January 18, 2008

What are they seeing?

Posted in Commentary, Theology tagged at 7:27 pm by Matt Porter

I’ve been thinking about something since the Wednesday evening church service. There were three people in church who had, as far as I know, never attended our services before. From my vantage point on the platform, I often wonder what’s going on in the heads of the congregation as we sing, read, and pray. Wednesday, my thoughts were about our three visitors: “What are they seeing?”

What does the average unchurched person see when they walk into a church? We work hard on our first impressions. We maintain the grounds and the buildings. Helpful, friendly greeters stand at the doors to welcome everyone with a smile. The pastor makes a point to stop by and greet them, and may even welcome them from the pulpit.

But what do they see in us? In our worship? Are they impressed with our God? With us? Are they entertained by the pastor’s sermon? Do they like the music? Does the church brochure wow them with its list of programs for their family? Would they like to come back?

Much of the modern church is focused, even obsessed with these questions. The seeker-sensitive movement has blossomed from a minor fad to a major trend, complete with literature, seminars, and church-growth advisers to help attract and retain those who might be interested in church, if only it weren’t so full of bored people listening to boring sermons and singing boring songs. As the movement has grown, it has rightly attracted criticism. It seems that many churches are issuing “Come as you are!” invitations in Jesus’ name, but never mentioning that His plan doesn’t involve “stay as you are.” But while the seeker-sensitive movement has its problems, it is only a reaction to the typical conservative/fundamentalist church.

The question must be asked: What do people see when they walk into our churches? What do they hear? What reflection of God do they see? In the average conservative church, we pride ourselves on having the right doctrine, the right standards, the right Bible, the right preaching, the right music, the right this, and the right that. We often proclaim, from both pulpit and pew, that we worship God in spirit and in truth; Implicit in our thinking is the idea that our total commitment to God’s Word and righteousness and separation means that what we have in church is genuine, is the real thing.

But is it? When people come to our churches, do they hear God glorified, or our standards? Do they hear about our doctrinal system? About the rightness of our beliefs compared with the wrongness of other denominations? Our political views or concerns? Our moral outrage about public sin? Our beliefs about God are important, but they’re ultimately about God. If the proclamation of our beliefs overshadows the proclamation of God, we are out of balance. If we emphasize our doctrine over the person of Christ, those who watch us will get the message—and completely miss the Message.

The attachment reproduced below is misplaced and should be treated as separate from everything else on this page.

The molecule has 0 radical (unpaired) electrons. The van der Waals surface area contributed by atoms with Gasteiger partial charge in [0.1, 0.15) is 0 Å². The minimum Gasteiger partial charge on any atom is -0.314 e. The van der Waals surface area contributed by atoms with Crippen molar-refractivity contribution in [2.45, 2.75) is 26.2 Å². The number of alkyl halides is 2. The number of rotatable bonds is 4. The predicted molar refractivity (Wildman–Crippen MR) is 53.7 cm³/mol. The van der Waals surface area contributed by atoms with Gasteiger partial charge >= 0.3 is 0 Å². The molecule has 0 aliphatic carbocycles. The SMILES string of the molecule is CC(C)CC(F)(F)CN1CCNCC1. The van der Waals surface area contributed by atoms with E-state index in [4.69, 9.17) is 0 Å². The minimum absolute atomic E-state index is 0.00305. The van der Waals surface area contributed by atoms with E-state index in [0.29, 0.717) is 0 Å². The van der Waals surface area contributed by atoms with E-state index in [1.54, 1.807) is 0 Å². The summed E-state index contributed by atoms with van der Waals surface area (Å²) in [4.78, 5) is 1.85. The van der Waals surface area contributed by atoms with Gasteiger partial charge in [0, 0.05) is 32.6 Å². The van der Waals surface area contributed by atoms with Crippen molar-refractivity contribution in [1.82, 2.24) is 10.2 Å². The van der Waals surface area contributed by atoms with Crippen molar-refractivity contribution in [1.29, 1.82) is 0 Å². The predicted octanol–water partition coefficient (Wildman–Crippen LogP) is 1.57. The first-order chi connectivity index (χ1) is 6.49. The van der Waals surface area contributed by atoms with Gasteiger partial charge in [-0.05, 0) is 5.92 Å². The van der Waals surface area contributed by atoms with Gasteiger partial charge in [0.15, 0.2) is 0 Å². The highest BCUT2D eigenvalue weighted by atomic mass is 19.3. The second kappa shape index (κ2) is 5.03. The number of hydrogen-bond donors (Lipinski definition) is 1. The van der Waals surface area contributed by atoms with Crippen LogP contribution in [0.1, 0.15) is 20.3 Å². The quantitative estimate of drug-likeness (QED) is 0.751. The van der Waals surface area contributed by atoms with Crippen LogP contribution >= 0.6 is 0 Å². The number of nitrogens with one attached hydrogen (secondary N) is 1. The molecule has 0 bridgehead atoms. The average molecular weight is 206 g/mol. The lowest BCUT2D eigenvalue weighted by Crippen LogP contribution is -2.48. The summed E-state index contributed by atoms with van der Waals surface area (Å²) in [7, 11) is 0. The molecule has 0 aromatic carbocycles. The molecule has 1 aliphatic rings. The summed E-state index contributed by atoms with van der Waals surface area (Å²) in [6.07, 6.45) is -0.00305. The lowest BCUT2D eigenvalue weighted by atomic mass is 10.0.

So how can we tell what those outside the church see when they observe us? Ask ourselves what gets a response from the congregation. We point out that the seeker-sensitive movement appeals to those with little interest in God, and it shows in the focus—amusing inspirational talks, hour-plus music sessions, and so on. But what gets better involvement from a conservative Baptist congregation? A song like “Holy, Holy, Holy” or a three-minute rant about homosexuality on television? A quiet acknowledgment of God’s majesty, or a five point list of ways Catholic theology has blown it? Doctrine is worse than useless when not married to an ongoing experience with God. Doctrine without personal experience is cold, soulless stuff, just as personal experience without doctrine is wildly unpredictable, unstable stuff. Those looking at our churches from the outside need to see not people with strong beliefs, but a growing personal knowledge of God.

After all, isn’t that one of the things we like to say separates us from the rest? “Christianity isn’t a religion; it’s a relationship.” Let’s prove that to be a truth, not just a saying.


1 Comment »

  1. Diane said,

    VERY thought provoking! where do you come up with this stuff? i think you should be a writer:)

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